This is a story about imposter syndrome, my 13 year-old self, and programming.
I had not thought about it in years, but I was recently reminded of the very first website I ever built. Like most of my coding projects, it was both a website and a business venture. I cannot remember exactly why I ultimately stopped working on it. This was 2001 and I was 13 years old.
The venture was http://fantasyemporium.tk. It was a news and analysis website for fantasy sports. I had, perhaps, a dozen of my friends submitting content to the website and they did so without being paid (sorry guys). I had a great SEO strategy, which mostly included exchanging links with other fantasy sports websites (2001 amirite?) and writing good content people wanted to link to, mostly from fantasy sports forums. The site, though horrendously ugly in hindsight, was well designed and up to par with the standards of the time. I had a great content self-rolled management system so that the necessary HTML could be reused across pages and so my friends could submit plain text content and have it render formatted automagically to the pages. I had numerous display ad accounts and was making a bit of money. My best revenue-generators by far were online gambling sites. Looking back, I am proud of all of this. But at the time, I could never get past the idea that eventually somebody would find out that me and all my writers were 13 years old and the whole thing was a giant sham.
Some of my concerns, like driving traffic to online casinos and getting checks in the mail, were valid, but this never really bothered me. What really held me back was feeling like everyone else must be able to see right through my facade and recognize how thin my operation was. They must recognize that .tk was a free domain service and that my site was hosted on Geocities and that I had no business telling adults to learn about what my friends thought about what round Allen Iverson should be taken in 12-team head-to-head fantasy basketball drafts. Only in hindsight now, hearing stories about how nutty internet businesses were at the time and how many startups run on taped together software to this day, do I realize that my operation was no more “illegitimate” than any of my competitors in the space, than any of the adult-run businesses. Even though I still think the name “Fantasy Emporium” was awful, I do not remember meeting a single person who were at all concerned about the legitimacy of a .tk domain or that had any idea or any care about how I was hosting the website or had the slightest clue that me and my team were in junior high school. They saw a reasonably professional looking website that was exemplary of most independently run content websites of the time.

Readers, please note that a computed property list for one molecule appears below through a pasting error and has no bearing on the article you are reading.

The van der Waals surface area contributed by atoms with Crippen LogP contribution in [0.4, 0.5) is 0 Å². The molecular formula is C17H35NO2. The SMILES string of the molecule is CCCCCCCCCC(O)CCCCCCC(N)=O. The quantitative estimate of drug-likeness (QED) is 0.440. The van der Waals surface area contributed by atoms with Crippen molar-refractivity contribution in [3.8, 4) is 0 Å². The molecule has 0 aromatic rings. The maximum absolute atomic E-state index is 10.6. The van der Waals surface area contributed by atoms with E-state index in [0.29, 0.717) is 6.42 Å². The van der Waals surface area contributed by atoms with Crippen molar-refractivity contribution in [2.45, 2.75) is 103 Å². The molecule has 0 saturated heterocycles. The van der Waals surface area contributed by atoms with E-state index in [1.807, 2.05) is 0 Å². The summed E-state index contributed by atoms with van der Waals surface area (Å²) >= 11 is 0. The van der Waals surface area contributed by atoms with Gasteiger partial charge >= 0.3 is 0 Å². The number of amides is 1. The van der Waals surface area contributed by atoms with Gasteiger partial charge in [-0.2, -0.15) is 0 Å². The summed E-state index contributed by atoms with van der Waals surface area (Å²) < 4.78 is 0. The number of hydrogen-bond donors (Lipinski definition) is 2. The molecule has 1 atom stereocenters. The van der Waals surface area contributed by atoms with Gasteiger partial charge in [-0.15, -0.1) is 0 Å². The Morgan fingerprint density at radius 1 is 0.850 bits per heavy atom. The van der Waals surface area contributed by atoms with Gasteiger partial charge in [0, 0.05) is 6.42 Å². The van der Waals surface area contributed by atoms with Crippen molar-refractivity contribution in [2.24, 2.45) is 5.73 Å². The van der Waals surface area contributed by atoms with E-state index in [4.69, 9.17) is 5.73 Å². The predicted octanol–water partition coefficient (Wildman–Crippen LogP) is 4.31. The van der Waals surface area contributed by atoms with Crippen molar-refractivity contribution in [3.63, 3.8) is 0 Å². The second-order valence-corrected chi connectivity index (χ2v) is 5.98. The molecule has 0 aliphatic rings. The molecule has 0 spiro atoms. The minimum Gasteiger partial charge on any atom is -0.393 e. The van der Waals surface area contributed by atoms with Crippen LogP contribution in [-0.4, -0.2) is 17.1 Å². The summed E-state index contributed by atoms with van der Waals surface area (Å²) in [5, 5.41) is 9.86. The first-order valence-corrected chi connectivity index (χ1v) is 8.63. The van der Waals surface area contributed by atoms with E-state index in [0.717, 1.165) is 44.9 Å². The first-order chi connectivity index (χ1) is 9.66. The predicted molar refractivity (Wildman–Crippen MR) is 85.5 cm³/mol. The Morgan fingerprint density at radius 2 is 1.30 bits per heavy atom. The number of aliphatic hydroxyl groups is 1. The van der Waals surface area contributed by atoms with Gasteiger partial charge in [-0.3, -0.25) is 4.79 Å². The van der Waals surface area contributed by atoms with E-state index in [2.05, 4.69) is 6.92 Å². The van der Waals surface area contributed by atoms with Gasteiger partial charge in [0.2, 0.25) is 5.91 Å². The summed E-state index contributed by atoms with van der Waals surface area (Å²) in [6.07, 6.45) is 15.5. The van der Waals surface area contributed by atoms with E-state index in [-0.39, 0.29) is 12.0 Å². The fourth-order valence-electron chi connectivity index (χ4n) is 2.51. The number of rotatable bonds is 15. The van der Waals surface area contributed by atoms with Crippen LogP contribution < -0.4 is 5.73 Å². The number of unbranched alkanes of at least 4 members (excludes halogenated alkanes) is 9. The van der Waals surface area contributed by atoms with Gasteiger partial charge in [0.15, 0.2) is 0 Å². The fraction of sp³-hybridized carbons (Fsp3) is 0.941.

I find myself experiencing some of those same concerns to this day, concerns that I must be doing something wrong, concerns that other programmers or entrepreneurs know what they’re doing and they can see right through my facade, concerns that I rely too much on frameworks that abstract away the problems I should know a lot more about, concerns that if I were a “real” professional programmer I would be doing things differently. When I get out of my head and examine the situation, it seems like people have yet to uncover my fraud and I have yet to uncover theirs. I seem to be playing the same game as everyone else. Growing up really does mean finding out that everybody is just winging it in some way and there is no shame in figuring things out as you go.
They call this feeling that I describe imposter syndrome. It characterizes pretty well the fear I had when I was 13 and it describes pretty well how I have sometimes feel these days. But the hindsight of seeing my past undertakings as surprisingly legitimate, given the context of the time, is a cathartic one. If you’re in this digital technology space, you really are standing on remarkably unstable ground, where established best practices are just band aids for what is to come and even the best in the field are merely standing on the shoulders of giants who came before them. There is eternally no right path. There is no best practice that will not later be displaced by a bester practice. There are a few really smart and experienced people who have a grand understanding of the craft and there are many more who are able to fork off just enough expertise to do some really cool stuff. It is incredibly exciting to keep learning and continuously surprise yourself with your newfound ability to do something you thought was for “others” a few months ago or a few years ago.
Nobody has figured it out. Nobody knows what the technical future holds and very few even have a good understanding of the current landscape beyond their narrow experiences. Nobody out there knows or cares that you are a 13 year old kid in Canada hosting your website for free. Nobody cares that you have not quite wrapped your head around websockets or NoSQL databases or metaprogramming or whatever you are struggling to learn, because you will eventually figure it out if you absolutely need to, just like you have figured out so much just to get to this point. Nobody cares that you feel like you have no idea what you are doing because they feel the same way a lot of the time.
In a decade you will look back and realize 99% percent of other programmers were as clueless as you you were, even if you do not feel clueless right now. Relish the relative immaturity of the internet and build some funky applications and websites and and take the time to make them great.